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October 18, 2009

C-Lab, a Columbia University funded architectural think-tank (or architectural broadcaster) is a fun little distraction for exploring methods by which to contemplate architecture from outside the business of architecture. From interviews with Cesar Milan (The Dog Whisperer) to postings of high modernist buildings in Lebanon for sale (see Niemeyer For Sale), the site offers varying platforms (or essays and photo-essays) to either enter or exit contemporary discourse on the built environment.

In her C-Lab-linked essay “The Knowledge,” Keller Easterling crafts an unabashed attack on architectural practice, accusing prominent architects/public intellectuals (Rem Koolhaas) of “statecraft,” in short, working within the confines of reality to see their projects built.

In these terms, the ambition of the architect to be a public intellectual might produce a prolific and prolix character who, however high-minded, would not refuse a little celebrity or a few TV appearances. Someone who hoped others might lean in to listen or throw back their heads with laughter when, at parties, they were especially droll. Someone who realized that the popularity of their program for architecture relied on signature. Someone who, as reinvented or tempered utopian, hoped to offer the Zeitgeist. Someone who might even perpetuate the mental cartoon of architecture culture as a team sport with opponents, scrimmages and victories. Whatever the content of their argument, when only mirroring power, the utopian or the competitor does little to alter the structure of either monism or binary antagonism. (read the rest @ C-Lab)

The argument, extremely logical from the perspective of a “private intellectual” or “sore loser” (jkjkjkjkjkjkjkjjk) offers readers a stinging op-ed but little to take away as productive. If the entire point of the essay is to criticize the production of spatial realities, it might be more interesting to hear how Easterling might reform her role as a writer/critic/researcher/thinker/professor to shape or un-shape the contemporary built environment. A constant problem in the US is the lack of innovation on a urban policy level to form partnerships that promote experimentation in architecture and spatial configuration/programming. I would re-frame Easterling’s stinging critique to call not for a public hanging of practicing architects, but for the consistent promotion of pro-active academics as spatial producers.

Interboro Partners’ “Lent Space,” the recently opened temporary sculpture park in Tribeca is an example of this kind of productive partnership where the premise of the project is perhaps more evocative (flashy?) than the finished product.

Lent Space is a privately-owned 0.5 acre development site that is temporarily being made open to the public. The space will serve as an exhibition space for large sculptures, an event space and public space as well as a tree nursery. When Lent Space closes, the trees grown on the site will migrate to the streets of the surrounding neighborhood, turning into street trees for the emerging Hudson Square BID. In response to the client’s requirement of enclosing the space with a 7ft fence, we designed a moveable sculptural fence facing Duarte Square that can enclose or open the site to different degrees and also serve as a public amenity in the form of benches and wall panels for exhibitions. Different time-spaces and different constituents border the site: Varick Street with its droves office workers, 6th Avenue with a number of everyday uses occupying the sliver parcels and Canal Street with both the daily congestion of commuters entering Holland tunnel and the “sidewalk mall” of vendors selling fake handbags and t-shirts.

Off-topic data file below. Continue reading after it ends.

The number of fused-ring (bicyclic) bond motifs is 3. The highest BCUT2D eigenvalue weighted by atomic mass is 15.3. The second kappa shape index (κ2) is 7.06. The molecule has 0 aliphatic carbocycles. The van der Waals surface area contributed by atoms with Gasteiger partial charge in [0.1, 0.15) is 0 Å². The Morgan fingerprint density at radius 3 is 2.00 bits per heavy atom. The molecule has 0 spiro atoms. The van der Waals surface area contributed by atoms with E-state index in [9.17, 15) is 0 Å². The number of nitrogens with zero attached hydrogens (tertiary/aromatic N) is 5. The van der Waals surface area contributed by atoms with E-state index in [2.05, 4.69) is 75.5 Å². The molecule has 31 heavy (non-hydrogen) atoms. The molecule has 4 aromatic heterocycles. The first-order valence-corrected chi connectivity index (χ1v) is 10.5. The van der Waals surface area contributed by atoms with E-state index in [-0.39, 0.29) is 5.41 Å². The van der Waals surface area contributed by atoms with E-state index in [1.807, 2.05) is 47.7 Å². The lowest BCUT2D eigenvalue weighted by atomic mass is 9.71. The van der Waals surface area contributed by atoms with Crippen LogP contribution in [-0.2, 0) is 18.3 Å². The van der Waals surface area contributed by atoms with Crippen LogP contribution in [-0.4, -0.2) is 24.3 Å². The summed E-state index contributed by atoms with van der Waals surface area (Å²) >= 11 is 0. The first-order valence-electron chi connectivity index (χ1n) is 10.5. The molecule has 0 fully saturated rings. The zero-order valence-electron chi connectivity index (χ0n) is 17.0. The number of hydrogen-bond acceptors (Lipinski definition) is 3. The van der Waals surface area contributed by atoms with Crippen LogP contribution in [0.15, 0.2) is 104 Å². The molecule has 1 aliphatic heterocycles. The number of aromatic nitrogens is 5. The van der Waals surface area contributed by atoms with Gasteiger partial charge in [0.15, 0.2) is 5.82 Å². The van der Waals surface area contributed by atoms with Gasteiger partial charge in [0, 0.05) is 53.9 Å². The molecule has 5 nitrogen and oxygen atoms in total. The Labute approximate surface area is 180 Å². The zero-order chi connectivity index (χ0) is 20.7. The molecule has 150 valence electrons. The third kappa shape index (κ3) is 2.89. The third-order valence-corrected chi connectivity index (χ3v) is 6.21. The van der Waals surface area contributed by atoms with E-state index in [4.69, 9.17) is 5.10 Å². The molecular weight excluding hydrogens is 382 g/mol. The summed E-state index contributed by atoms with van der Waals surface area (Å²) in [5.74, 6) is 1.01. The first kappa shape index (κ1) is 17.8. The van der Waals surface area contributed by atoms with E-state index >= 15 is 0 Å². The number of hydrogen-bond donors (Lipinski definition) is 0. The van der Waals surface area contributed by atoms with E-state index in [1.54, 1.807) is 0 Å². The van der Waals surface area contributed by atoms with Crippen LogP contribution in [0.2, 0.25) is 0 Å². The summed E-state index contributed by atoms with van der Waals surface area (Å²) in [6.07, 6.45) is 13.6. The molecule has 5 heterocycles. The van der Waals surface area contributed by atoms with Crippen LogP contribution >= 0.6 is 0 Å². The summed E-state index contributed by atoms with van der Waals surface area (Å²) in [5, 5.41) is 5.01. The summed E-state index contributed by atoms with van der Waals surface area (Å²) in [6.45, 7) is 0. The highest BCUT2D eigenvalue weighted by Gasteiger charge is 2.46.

Lent Space Birds Eye!

Lent Space Bird's Eye!

With a minimal budget, on prime real-estate, in the heart of “statecraft-y” Manhattan, a park+art appears. Also a flashy NY Times photoshoot!

I suppose Easterling might rebut by noting that her essay offered a media platform for healthy debate and I do appreciate the lineage of the argument against architecture, none more so than Georges Batailles’ attack on the museum (especially relevant today since museum appears to be synonymous with architecture):

The museum is the colossal mirror in which man finally contemplates himself in every aspect, finds himself literally admirable, and abandons himself to the ecstasy expressed in all the art reviews.


Thus, the great monuments are raised up like dams, pitting the logic of majesty and authority against all the shady elements: it is in the form of cathedrals and palaces that Church and State speak and impose silence on the multitudes.

So I say, Keller you’re right and I apologize for the sore loser comment–I just happen to like being “droll.” Bataille, you crazy! But maybe we can come together over the beginnings of a movement to stitch back together public space.

One Comment leave one →
  1. October 27, 2009 12:18 am

    as someone who has literally called for the public hanging of a starchitect (see: ), i mostly support what easterling is saying. i also agree with you that some serious reframing of the discussion make her contribution more worthwhile. i wouldn’t be so bold, however, to conflate the context in which (st)architects must work with any sort of ‘reality.’ naturalizing the way we in the west brings change to the built environment is a heavy thing to do.

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